First there was Larry David & Greg Mottola, then Jon Hamm signed, and, now, we have Michael Keaton. Variety reports that the oft-missed actor will make another reemergence for this incredible collaboration, an improvised comedy not unlike the main star’s own Curb Your Enthusiasm. Great as this casting may be, I think the best bit of news to come with Variety’s story is our first plot outline.

David, Jeff Schaffer, Alec Berg, and David Mandel have all worked on the treatment, which, we’re now told, will see the Seinfeld co-creator and Hamm play two friends who each “invest in an electric-car company with different goals in mind.” Said company ends up making a profit, and their respective plans create a divide. Keaton fits in by playing Stumpo, friend of David‘s and “crazy businessman.”

Good, encouraging news, but with the basic rundown out there, this is a project I need to know zero — let me repeat that: zero — else about. I will see this the second I get the chance and, no matter how much Keaton will potentially add, nothing is going to change my nearly dangerous expectations. Only “nearly” because, after years and years and years of brilliant comedy, I don’t think David is going to let us down.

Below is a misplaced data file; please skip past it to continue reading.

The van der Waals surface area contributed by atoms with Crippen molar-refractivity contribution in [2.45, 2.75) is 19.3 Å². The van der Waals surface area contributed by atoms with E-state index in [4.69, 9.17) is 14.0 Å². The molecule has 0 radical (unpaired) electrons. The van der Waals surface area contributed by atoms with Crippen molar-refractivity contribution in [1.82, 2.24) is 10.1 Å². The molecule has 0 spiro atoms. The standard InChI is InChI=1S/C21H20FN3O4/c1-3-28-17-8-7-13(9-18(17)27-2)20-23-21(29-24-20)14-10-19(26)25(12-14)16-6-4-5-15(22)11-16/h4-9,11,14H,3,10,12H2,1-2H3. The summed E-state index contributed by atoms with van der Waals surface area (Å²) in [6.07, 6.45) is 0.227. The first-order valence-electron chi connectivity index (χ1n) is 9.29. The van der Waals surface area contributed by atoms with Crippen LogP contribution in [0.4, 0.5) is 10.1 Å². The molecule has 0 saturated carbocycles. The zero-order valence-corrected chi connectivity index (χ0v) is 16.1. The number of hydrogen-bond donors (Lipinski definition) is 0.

Some other comedic casting is coming from Deadline, who say Emma Roberts looks to be taking a major role in Rawson Marshall Thurber‘s We’re the Millers. Their story purports the young actress is negotiating for the part of Julia, “a 20-year-old runaway with a dark side” who decides to pose as the daughter of a man (Jason Sudeikis) trying to smuggle marijuana into the United States.

His character, of the less-than-decent sort, creates a fake family in order to travel to and from Mexico without arousing suspicion; Jennifer Aniston will play a prostitute hired to act as his wife, while Will Poulter (The Chronicles of Narnia) is the “son” of this group. Nick Offerman, Kathryn Hahn, and Ed Helms are also on board We’re the Millers, which Bob Fisher and Steve Faber (Wedding Crashers) have scripted. The film is expected to roll with production in the immediate future.

How might Keaton function in a cast that also includes David and Hamm? Does Roberts have the comedic skill to stand out in Millers?

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